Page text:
Some might think that the 27 thousand tons of material launched by earthlings into outer space is nothing more than floating piles of debris. However, when looking at these artifacts through the eyes of historians and anthropologists, instead of celestial pollution, they are seen as links to human history and heritage.
Space: The New Frontier for Archeologists
Handbook of Space Engineering, Archaeology and Heritage, published this month by CRC Press Taylor and Francis Group, brings together 43 anthropologists, historians, physicists, and engineers, a scientific team as culturally diverse as the crew of any science fiction cruiser. They offer a range of novel historical and technological perspectives on humankind’s experience in space. This ambitious work presents an informative, thought-provoking, and educational text that discusses the evolution of space engineering, spacecraft reliability and forensics, field techniques, and mission planning, as well as space programs for the future. The book is edited by a pair of scientists from different sides of the campus: Ann Garrison Darrin, aerospace engineer and NASA veteran and Beth Laura O’Leary, anthropologist and member of the World Archaeological Congress Space Heritage Task Force.
The handbook delves into the evolution of space archaeology and heritage, including the emerging fields of Archaeoastronomy, Ethnoastronomy, and Cultural Astronomy. It also covers space basics and the history of the space age from Sputnik to modern day satellites. It discusses the cultural landscape of space, including orbital artifacts in space, as well as objects left on planetary surfaces and includes a look at the culture of Apollo as a catalog of manned exploration of the moon. It also considers the application of forensic investigation to the solving of cold case mysteries including failed Mars mission landing sites and lost spacecraft, and even investigates the archaeology of the putative Roswell UFO crash site and appraises material culture in science fiction.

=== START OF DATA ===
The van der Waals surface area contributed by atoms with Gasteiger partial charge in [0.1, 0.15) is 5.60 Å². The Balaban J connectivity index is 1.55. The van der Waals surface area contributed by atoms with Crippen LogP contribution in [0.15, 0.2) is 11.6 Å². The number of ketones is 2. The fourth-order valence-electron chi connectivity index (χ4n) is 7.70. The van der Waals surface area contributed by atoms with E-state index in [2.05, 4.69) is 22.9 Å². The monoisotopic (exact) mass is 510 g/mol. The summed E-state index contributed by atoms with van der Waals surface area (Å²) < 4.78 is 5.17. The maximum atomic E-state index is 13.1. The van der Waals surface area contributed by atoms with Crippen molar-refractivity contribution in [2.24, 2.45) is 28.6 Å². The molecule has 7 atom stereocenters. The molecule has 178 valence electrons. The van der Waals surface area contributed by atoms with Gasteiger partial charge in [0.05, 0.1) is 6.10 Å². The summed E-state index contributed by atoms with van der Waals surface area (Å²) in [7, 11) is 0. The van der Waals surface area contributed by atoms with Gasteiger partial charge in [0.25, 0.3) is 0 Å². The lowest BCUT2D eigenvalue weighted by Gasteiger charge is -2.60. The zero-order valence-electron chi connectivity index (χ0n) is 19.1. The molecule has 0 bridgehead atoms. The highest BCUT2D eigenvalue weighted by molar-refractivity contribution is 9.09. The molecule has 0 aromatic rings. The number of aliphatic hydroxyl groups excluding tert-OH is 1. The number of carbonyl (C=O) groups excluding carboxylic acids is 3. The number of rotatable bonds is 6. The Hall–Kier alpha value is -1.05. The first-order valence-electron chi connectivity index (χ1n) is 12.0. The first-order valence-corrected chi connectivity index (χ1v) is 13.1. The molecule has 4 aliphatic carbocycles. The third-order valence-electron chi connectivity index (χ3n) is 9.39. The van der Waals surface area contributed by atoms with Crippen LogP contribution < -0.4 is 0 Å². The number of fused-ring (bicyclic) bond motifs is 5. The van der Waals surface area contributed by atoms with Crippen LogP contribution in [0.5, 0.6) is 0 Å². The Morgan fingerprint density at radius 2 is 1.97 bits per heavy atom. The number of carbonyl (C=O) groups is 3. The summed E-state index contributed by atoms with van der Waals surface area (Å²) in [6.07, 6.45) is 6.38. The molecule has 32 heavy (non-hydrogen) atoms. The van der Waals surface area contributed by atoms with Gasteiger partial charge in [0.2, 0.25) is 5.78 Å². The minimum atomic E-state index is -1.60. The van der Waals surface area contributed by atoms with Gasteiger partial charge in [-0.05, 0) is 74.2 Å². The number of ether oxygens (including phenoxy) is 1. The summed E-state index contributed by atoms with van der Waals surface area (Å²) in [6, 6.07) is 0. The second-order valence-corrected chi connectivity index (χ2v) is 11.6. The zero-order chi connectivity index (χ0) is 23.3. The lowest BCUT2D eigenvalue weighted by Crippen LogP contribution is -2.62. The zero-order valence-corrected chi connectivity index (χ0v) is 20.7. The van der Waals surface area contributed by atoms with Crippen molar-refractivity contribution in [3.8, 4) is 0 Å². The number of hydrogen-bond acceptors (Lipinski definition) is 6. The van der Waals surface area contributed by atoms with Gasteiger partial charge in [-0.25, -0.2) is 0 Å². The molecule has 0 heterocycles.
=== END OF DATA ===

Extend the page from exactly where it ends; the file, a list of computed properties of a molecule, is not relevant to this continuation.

Table of Contents
All Sky Survey
Introduction, A. Garrison Darrin and B.L. O’Leary
Archaeology: The Basics, E. Staski
The Evolution of Space Archaeology and Heritage, B.L. O’Leary
Space Basics: The Solar System, J. Emhoff
Space Basics: Orbital Mechanics, J. Emhoff
Space Basics: Getting to and Staying in Space, M.M. Donegan
Ground Segment: Ground Systems and Operations, R. M. Furrow
Launch Segment: Launch Vehicles and Spacelift, D.E. Clemens and B. Leary
Space Segment: Space Vehicles and Payloads, A. Garrison Darrin and T. Mehoke
The Sky: A Cultural Perspective
Archaeoastronomy, Ethnoastronomy, and Cultural Astronomy, S. Milbrath
Introduction to the Space Age
History of the Space Age, A. Millbrooke
From Vengeance 2 to Sputnik 1: The Beginnings, R. Osiander
The Space Race and the Cold War, R. Sturdevant and G. Orndorff
Origin and Developments in Commercial Space, P.A. Stadter
The Maturing Space Age, R.L. McNutt, Jr.